When will we learn? Stuck in their ways, England managers have notoriously picked players from the top clubs, and watched as they flopped when it really mattered.
Ruining young players before they are fully ready has been our forte over the years, by either over exposure to the unforgiving media, over-reliance on their talents or simply taking them away from regular competitive U21 action to sit on the bench for the “experience”.
Whether it be forcing a half fit Wayne Rooney to spearhead the England attack in 2006, taking a 17-year-old Theo Walcott without using him in Germany or simply denying the U21s the best talent in competitive competitions against star-studded opposition, the proliferation of a player means one thing – an early England call-up.
Dele Alli is the latest name to be handed the honour of a senior England call-up, after just three Premier League appearances for Tottenham.
I am not doubting the talent of the 19-year-old League One Footballer of the Year, having been blessed with an assured presence in midfield that can be rarely taught.
What has irked many after Thursday’s squad announcement for the Euro 2016 qualifiers against Estonia and Lithuania is that Alli has been added over more established, in-form names who are constantly overlooked by Roy Hodgson.
While the man who orchestrated a famous 4-0 victory from Mk Dons over Manchester United at the age of just 17 has the pedigree, if we are talking form and top level experience alone, which is what Hodgson should first consider when selecting players, Alli simply doesn’t have the game time.
It is no coincidence that the Three Lions boss was at the last three Tottenham matches. He loves his seat at White Hart Lane.
What do the likes of Jason Puncheon, Mark Noble and even Danny Drinkwater have to do to earn a call up? Puncheon has created the second most chances in the Premier League this season, Noble has been immense in victories at the Emirates, Etihad and Anfield, while Drinkwater has won praise for his role in Leicester’s impressive start to the season.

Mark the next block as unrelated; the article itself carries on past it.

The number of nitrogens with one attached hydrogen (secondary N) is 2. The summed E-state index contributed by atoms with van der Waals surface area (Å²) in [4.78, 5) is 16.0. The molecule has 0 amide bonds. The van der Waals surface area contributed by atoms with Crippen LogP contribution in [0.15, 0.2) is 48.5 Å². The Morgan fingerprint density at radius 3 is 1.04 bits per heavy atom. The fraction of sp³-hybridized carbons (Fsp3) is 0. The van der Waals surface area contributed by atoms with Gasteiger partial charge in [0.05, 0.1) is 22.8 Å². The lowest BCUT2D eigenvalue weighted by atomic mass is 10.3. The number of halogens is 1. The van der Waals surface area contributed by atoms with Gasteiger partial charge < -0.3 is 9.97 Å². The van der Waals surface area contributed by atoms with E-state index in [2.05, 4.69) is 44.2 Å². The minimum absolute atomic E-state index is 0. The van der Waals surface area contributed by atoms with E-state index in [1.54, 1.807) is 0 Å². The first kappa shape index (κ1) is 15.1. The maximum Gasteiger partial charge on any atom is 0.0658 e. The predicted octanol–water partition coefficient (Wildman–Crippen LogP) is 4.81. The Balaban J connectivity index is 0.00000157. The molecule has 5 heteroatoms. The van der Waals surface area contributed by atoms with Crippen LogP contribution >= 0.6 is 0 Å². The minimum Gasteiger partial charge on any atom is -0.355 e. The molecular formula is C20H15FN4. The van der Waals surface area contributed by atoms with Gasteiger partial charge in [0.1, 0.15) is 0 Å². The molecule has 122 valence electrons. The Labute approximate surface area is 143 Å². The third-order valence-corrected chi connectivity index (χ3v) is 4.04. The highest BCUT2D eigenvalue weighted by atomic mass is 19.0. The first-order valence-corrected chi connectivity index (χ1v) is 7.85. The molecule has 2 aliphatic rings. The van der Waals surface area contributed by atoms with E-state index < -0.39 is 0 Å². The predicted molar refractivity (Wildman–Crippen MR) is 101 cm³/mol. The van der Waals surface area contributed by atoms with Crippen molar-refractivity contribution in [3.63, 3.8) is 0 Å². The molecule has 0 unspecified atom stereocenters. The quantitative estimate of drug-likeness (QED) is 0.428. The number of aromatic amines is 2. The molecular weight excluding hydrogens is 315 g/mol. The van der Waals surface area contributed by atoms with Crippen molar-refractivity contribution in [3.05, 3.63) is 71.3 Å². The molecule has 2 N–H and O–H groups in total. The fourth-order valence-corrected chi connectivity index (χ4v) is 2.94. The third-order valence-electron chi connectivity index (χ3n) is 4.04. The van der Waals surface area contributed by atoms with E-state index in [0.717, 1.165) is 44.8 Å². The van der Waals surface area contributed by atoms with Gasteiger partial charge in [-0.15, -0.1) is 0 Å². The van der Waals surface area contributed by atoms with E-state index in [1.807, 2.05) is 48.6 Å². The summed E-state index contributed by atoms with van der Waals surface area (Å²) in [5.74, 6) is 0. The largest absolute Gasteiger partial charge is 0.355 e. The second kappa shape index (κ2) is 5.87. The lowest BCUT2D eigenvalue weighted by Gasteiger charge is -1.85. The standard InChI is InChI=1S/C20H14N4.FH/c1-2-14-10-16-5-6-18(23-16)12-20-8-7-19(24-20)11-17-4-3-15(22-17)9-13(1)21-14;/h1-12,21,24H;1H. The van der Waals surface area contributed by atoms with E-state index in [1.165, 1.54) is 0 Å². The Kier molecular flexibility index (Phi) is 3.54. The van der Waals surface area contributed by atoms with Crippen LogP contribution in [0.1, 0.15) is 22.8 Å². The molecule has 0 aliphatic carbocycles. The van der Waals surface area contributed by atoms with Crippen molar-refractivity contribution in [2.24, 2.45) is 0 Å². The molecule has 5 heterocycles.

The debate could be swung either way when comparing individual player’s merits for a place in the squad, but with Roy’s admittance that his key players are likely to keep their places in the side, what will Ali learn from sitting on the bench and practicing corners on the training ground?
Alongside his fellow in-form team-mate Eric Dier in the heart of the England U21s set-up would make more sense to Alli’s development.
Why do we rush these players? A few good games and they flung straight into the international set up, without considering the long-term development of talented individuals – an age-old problem at the very top of English football.
Most worryingly of all, Hodgson rued the unavailability of Tom Cleverley in Thursday’s press conference. Another example of a player who impressed Hodgson once, and remained in his plans.
Other nations simply go on form, and are not afraid to reward players at the top of their game.
France have just recalled Lassana Diarra after a five-year absence, Italy are more than content to have Graziano Pelle lead the line despite him not playing for a top club, and Cologne’s Jonas Hector is a regular for Germany, despite a whole host of more high profile defenders ahead of him.
Whilst being fully aware Jonjo Shelvey, Ryan Bertrand and Jamie Vardy don’t play for top Premier League clubs, Hodgson had little alternative. He did when selecting the inexperienced Alli, however.
A bright international future beckons for the prestigious talent of Spurs midfield newboy, but only if nurtured in the right way.
With all the talent we have produced over the years, from the “Golden generation” in the late 80s and 90s, to the Gerrard-Lampard axis of the 00s, England should not have had to wait 50 years for more silverware.
Coming into Euro 2016 in France next year, the chances of ending half a century of hurt are unlikely with such a young team.
However developed slowly, considering all the variables that affect young men thrust into the limelight, Russia 2018 could see these promising stars turn into world beaters, and bring football home.
Yet, dragging the likes of Alli to sit on the bench on the otherside of Europe, instead of more competitive U21 action is not the answer. It hasn’t work for 50 years.
When will we learn?